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Powell: Russia - Hands off Georgia

Powell, left, has given support to acting Georgian president Nino Burdzhanadze, center. Looking on OSCE chief Jaap de Hoop Scheffer
Powell, left, has given support to acting Georgian president Nino Burdzhanadze, center. Looking on OSCE chief Jaap de Hoop Scheffer

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MAASTRICHT, Netherlands (Reuters) -- U.S. Secretary of State Colin Powell said on Tuesday no support should be given to Georgia's restive regions, a day after Georgia accused Russia of meddling in its domestic affairs.

"No support should be given to breakaway elements seeking to weaken Georgia's territorial integrity," Powell told a meeting in the Dutch city of Maastricht of the Organization for Security and Cooperation in Europe (OSCE).

Georgia's interim President Nino Burdzhanadze said at the OSCE summit on Monday her country wanted to repair relations with Russia but not at the cost of its sovereignty.

Burdzhanadze was appointed after Eduard Shevardnadze quit following mass unrest among Georgians who accused his regime of vote-rigging in parliamentary elections last month.

The new Georgian government was irritated last week when Russian officials met leaders from South Ossetia and Abkhazia -- which broke free of Georgian control more than a decade ago -- and Adzhara -- which has never espoused outright separatism.

"Russia is not ready yet to begin new relations with Georgia," she told a news conference on Monday. "They want their military bases to remain in Russian territory. They want to have Georgia not as a friend but as a dependent partner."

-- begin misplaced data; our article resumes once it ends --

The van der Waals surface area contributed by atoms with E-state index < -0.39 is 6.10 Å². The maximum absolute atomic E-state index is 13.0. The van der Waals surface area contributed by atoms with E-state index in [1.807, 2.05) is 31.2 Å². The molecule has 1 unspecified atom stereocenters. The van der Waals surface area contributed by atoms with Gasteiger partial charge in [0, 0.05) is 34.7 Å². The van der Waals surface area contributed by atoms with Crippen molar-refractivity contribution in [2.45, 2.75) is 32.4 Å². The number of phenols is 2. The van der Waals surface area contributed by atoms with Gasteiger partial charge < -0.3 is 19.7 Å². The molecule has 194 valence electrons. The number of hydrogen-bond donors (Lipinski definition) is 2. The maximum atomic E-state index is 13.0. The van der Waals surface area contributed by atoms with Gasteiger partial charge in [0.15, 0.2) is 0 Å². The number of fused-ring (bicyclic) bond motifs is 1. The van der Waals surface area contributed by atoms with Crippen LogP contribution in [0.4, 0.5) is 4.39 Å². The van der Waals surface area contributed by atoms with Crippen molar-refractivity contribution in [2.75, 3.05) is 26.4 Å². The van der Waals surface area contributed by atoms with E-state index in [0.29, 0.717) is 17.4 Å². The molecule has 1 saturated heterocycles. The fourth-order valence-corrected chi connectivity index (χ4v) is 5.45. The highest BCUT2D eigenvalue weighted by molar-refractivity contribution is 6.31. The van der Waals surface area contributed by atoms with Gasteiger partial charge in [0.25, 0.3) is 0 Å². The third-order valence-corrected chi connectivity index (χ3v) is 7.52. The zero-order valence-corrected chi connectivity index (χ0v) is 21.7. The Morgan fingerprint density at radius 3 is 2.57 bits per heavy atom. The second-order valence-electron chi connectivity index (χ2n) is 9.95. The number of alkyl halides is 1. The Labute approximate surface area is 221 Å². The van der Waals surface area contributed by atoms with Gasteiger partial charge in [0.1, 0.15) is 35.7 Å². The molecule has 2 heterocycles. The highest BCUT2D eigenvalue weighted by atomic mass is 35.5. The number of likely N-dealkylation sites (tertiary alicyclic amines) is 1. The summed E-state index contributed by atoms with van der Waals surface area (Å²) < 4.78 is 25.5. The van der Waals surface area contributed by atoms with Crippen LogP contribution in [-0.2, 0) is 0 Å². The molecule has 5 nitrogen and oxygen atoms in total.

"I want to begin to build new relations on the basis of a peaceful resolution of problems that we have, on the basis of respect of each other, not on the basis of the syndrome of Big Brother that Russia had during its imperial past," she added.

"Our proposal is to have something like a triangle, Georgia, the United States, Russia, because we have a lot of problems where the United States could play a very positive role."

Western states see Georgia as a key transit country for a planned pipeline to bring Caspian oil to the Mediterranean and are watching events there closely, mindful of a chaotic civil war that gripped the country in the 1990s.

Copyright 2003 Reuters. All rights reserved. This material may not be published, broadcast, rewritten, or redistributed.

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